I recently got this request for help via a YouTube video comment. I’m sharing it here, because I see this type of question A LOT. And it scares me.
“When I run this script it reads =
Error starting at line : 1 in command –
What am I doing wrong?
Before I show the code, let’s get this out of the way. I’m happy to help people. But as a ‘tools guy,’ I shouldn’t be confused with a data modeling expert or someone who is fluent in SQL or PL/SQL. However, that doesn’t stop me from answering questions 🙂
So let’s have a look:
CREATE TABLE A_CUSTOMER ( CUSTOMER_NUMBER INTEGER NOT NULL, LAST_NAME CHAR (20) NOT NULL, FIRST_NAME CHAR (20) NOT NULL, ADDRESS VARCHAR (30) NOT NULL, CITY CHAR (15) NOT NULL, STATE CHAR (2) NOT NULL, ZIP_CODE INTEGER (5) NOT NULL, PHONE_NUMBER INTEGER (10) NOT NULL, FAX_NUMBER INTEGER (10) , EMAIL_ADDRESS VARCHAR (50) , PRIMARY_KEY (CUSTOMER_NUMBER) )
I’m lazy, so instead of reading the code, I paste it into Oracle SQL Developer v4.0.1 and see what happens.
Well the tool is telling us exactly where the database engine is tripping over the requested DDL. Both the script output and the text editor are painting the problem spot.
So, INTEGER (5) – that’s an easy ‘fix’ – use INTEGER instead. And that cascades down to the other 2 columns.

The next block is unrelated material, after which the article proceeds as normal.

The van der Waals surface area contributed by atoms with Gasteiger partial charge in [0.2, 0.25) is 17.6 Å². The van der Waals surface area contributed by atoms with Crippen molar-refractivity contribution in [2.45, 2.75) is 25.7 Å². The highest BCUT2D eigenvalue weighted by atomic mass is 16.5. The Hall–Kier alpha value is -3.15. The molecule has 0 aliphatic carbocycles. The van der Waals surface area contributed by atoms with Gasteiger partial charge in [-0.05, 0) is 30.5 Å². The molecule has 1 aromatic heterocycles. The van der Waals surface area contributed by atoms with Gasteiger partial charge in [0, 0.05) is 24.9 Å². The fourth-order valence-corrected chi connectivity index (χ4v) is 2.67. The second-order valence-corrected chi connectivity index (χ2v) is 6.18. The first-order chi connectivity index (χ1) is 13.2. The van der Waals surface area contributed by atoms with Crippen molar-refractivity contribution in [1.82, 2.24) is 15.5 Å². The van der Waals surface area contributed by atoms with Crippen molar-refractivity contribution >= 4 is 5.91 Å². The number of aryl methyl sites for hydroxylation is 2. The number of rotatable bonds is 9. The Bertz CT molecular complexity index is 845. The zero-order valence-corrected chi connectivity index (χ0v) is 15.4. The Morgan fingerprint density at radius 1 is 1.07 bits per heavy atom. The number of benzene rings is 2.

So hopefully the person who wrote this code understands INTEGER and just got clumsy – I do this all the time myself.
But there are MUCH bigger problems here
Don’t use CHAR to store things like names, cities, etc. And the lengths are woefully inadequate. Go bigger, and use VARCHAR2 so we don’t have wasted space. Maybe, just maybe I’m helping someone with their homework assignment and the teacher was trying to see if the student noticed the syntax AND design issues. If so, enjoy your A+ 🙂
There’s another problem here, do you see it?
Zipcode, phone, and fax are both being stored as INTEGERS. What happens if you live in New Hampshire and your zipcode is ‘03110’? If you store this as an integer, your new zipcode is 3110. I imagine that might cause problems for your customers. Same thing with phone numbers, if your customer is outside the United States (where I live), it’s going to start with 011 probably..depending on your frame of reference.
The last problem is with how the primary key is defined. But that’s an easy fix. The not-so-easy fix are the design issues around how you’re storing the customer information. Spend WAY more time with the design, and don’t worry about the SQL syntax up front. That is much easier to fix.
Oh, there’s just one more thing…
I just noticed the VARCHARs. Don’t do that. Use VARCHAR2.